USAR: Andrew Rogers preps for 2005 season

Andrew Rogers Prepping For 2005 Rookie Season the Right Way 19-Year-Old Has Gotten Plenty of Help from Other Veterans in Making Transition KANNAPOLIS, NC (February 4, 2005) -- As a rookie, what is the best way to make the transition from one ...

Andrew Rogers Prepping For 2005 Rookie Season the Right Way
19-Year-Old Has Gotten Plenty of Help from Other Veterans in Making Transition

KANNAPOLIS, NC (February 4, 2005) -- As a rookie, what is the best way to make the transition from one racing league to the next? Well, have a little veteran help of course. And when the veterans that are helping you out are the previous year's series champion and the series rookie of the year, you know you are getting some pretty good help.

Such is the case for 2005 Hooters Pro Cup Series Rookie of the Year contender Andrew Rogers. Since announcing his run for the rookie title in 2005, the former Legends and Thunder Roadster competitor has been busy preparing for the 2005 season by prepping his car and testing.

"It's been a really busy time," said the 19-year-old Rogers. "We have one car that we bought from Bobby Gill. It is a really good car. It's one that he drove for most of the first half of last year and I think he won three or four times in it. We just got a new motor from Automotive Specialists to put in the car and we've been taking it to Hickory (Motor Speedway) to test and to also get some of the bugs worked out of it.

"We've been to Hickory twice. We took along Brad Rogers (the 2004 Pro Cup Southern Division Rookie of the Year) and he shook down the car and really just helped me out and told me what I needed to do to get out on the track. He pretty much told me I was overdriving the car and let me know what I needed to do to get smoother and faster in the car.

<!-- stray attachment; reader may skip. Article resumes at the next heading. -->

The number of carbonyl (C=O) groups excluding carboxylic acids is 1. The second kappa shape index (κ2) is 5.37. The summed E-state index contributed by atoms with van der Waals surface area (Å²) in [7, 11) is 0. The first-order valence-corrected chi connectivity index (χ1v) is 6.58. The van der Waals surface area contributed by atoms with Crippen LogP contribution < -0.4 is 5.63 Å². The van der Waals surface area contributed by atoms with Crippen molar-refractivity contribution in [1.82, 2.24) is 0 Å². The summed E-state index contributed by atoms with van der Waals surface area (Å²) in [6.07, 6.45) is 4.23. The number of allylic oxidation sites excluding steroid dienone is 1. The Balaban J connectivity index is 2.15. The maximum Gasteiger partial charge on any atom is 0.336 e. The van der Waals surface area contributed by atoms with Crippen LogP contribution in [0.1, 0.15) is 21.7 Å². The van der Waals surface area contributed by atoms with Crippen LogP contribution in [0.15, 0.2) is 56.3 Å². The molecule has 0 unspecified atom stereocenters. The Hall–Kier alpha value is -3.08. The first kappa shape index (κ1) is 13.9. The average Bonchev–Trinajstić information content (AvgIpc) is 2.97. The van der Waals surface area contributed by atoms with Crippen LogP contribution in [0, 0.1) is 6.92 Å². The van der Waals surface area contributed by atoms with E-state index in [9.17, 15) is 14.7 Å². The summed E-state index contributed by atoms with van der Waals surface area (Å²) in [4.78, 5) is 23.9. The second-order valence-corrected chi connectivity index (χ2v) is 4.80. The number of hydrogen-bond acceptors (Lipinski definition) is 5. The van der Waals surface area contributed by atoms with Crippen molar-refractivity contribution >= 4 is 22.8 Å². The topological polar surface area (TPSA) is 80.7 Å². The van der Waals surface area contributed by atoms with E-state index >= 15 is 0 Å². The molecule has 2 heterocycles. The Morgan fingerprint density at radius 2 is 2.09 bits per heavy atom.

"We are going to go down to Lakeland (FL) and test along with Clay Rogers (2004 Pro Cup Champion). I'm really excited about that. Again, I'll be able to have a veteran out there to guide me through what I need to be doing."

The learning curve to the big, heavy Pro Cup cars as opposed to the smaller and lighter Legends and Thunder Roadster cars has been a challenge for Rogers. Yet, after only after a couple of tests, he's adapted to the bigger cars surprisingly well. Much of that smooth transition can be attributed to the help he's received from both Brad and Clay Rogers (no relation).

"I thought it was going to be a lot harder than it was, honestly. I thought there would be a lot more wheel spin because of the horsepower. The Legends car has a large horsepower to weight ratio and that feel has helped ease me into the Pro Cup car. The Legends cars teach you a lot about throttle control and wheel spin and cars breaking loose coming off the corner.

"There have been a couple of times I've had the car loose coming up off of the corner, but I've never really felt out of control. I think I've adapted to them quicker than some of my guys even thought I would."

The other thing that has come out of all of the preseason testing for Rogers has been the goals he and his team are setting for themselves this year.

"Of course, our main goal is Rookie of the Year," added Rogers. "I think we are capable of it, but it is going to be tough this year. There are a lot of good, young drivers out there with a lot of good equipment. I think it is going to be hard to win races this year, but we would obviously like to win a race or two. We've said that a top-10 is like a win for us, a top-five would be great and a win would just be beyond belief. We want to finish in the top-10 each week and not tear the car up. That is our main goal for the year and I think we will be capable of it."

Looking at what Andrew has to work with this year, and his talent behind the wheel, it is an attainable goal. Andrew will pilot a Billy Hess chassis that will utilize Automotive Specialists engines. Bill Rogers will provide team guidance, while Troy Hartman will be the team's crew chief.

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Series Stock car
Drivers Clay Rogers